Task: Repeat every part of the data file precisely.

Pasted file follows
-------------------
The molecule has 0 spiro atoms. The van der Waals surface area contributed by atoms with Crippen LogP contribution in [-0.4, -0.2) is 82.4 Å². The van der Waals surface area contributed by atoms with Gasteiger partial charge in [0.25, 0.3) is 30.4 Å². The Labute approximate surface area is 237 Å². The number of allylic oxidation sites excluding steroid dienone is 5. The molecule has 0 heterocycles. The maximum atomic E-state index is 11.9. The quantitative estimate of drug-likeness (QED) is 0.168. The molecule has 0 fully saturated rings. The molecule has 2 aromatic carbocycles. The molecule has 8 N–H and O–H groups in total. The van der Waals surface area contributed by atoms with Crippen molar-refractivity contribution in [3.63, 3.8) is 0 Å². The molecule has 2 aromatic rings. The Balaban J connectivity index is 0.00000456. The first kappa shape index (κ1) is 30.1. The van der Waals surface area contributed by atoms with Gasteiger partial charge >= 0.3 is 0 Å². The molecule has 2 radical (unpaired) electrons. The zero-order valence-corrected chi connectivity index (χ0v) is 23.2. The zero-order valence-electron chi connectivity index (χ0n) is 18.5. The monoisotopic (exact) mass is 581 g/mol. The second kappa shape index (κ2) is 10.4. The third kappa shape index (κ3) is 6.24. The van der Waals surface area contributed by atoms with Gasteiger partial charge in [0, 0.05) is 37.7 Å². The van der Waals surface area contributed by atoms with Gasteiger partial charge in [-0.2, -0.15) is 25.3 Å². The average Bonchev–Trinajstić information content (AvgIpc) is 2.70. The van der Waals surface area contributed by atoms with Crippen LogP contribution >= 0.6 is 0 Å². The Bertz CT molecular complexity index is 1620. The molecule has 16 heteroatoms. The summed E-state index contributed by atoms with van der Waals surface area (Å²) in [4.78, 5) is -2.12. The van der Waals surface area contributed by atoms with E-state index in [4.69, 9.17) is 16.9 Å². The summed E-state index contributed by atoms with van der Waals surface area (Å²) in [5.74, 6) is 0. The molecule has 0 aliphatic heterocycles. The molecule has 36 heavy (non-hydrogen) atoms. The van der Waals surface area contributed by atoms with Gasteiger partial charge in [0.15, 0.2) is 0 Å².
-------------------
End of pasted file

The molecule has 0 spiro atoms. The van der Waals surface area contributed by atoms with Crippen LogP contribution in [-0.4, -0.2) is 82.4 Å². The van der Waals surface area contributed by atoms with Gasteiger partial charge in [0.25, 0.3) is 30.4 Å². The Labute approximate surface area is 237 Å². The number of allylic oxidation sites excluding steroid dienone is 5. The molecule has 0 heterocycles. The maximum atomic E-state index is 11.9. The quantitative estimate of drug-likeness (QED) is 0.168. The molecule has 0 fully saturated rings. The molecule has 2 aromatic carbocycles. The molecule has 8 N–H and O–H groups in total. The van der Waals surface area contributed by atoms with Crippen molar-refractivity contribution in [3.63, 3.8) is 0 Å². The molecule has 2 aromatic rings. The Balaban J connectivity index is 0.00000456. The first kappa shape index (κ1) is 30.1. The van der Waals surface area contributed by atoms with Gasteiger partial charge >= 0.3 is 0 Å². The molecule has 2 radical (unpaired) electrons. The zero-order valence-corrected chi connectivity index (χ0v) is 23.2. The zero-order valence-electron chi connectivity index (χ0n) is 18.5. The monoisotopic (exact) mass is 581 g/mol. The second kappa shape index (κ2) is 10.4. The third kappa shape index (κ3) is 6.24. The van der Waals surface area contributed by atoms with Gasteiger partial charge in [0, 0.05) is 37.7 Å². The van der Waals surface area contributed by atoms with Gasteiger partial charge in [-0.2, -0.15) is 25.3 Å². The average Bonchev–Trinajstić information content (AvgIpc) is 2.70. The van der Waals surface area contributed by atoms with Crippen LogP contribution >= 0.6 is 0 Å². The Bertz CT molecular complexity index is 1620. The molecule has 16 heteroatoms. The summed E-state index contributed by atoms with van der Waals surface area (Å²) in [4.78, 5) is -2.12. The van der Waals surface area contributed by atoms with E-state index in [4.69, 9.17) is 16.9 Å². The summed E-state index contributed by atoms with van der Waals surface area (Å²) in [5.74, 6) is 0. The molecule has 0 aliphatic heterocycles. The molecule has 36 heavy (non-hydrogen) atoms. The van der Waals surface area contributed by atoms with Gasteiger partial charge in [0.15, 0.2) is 0 Å².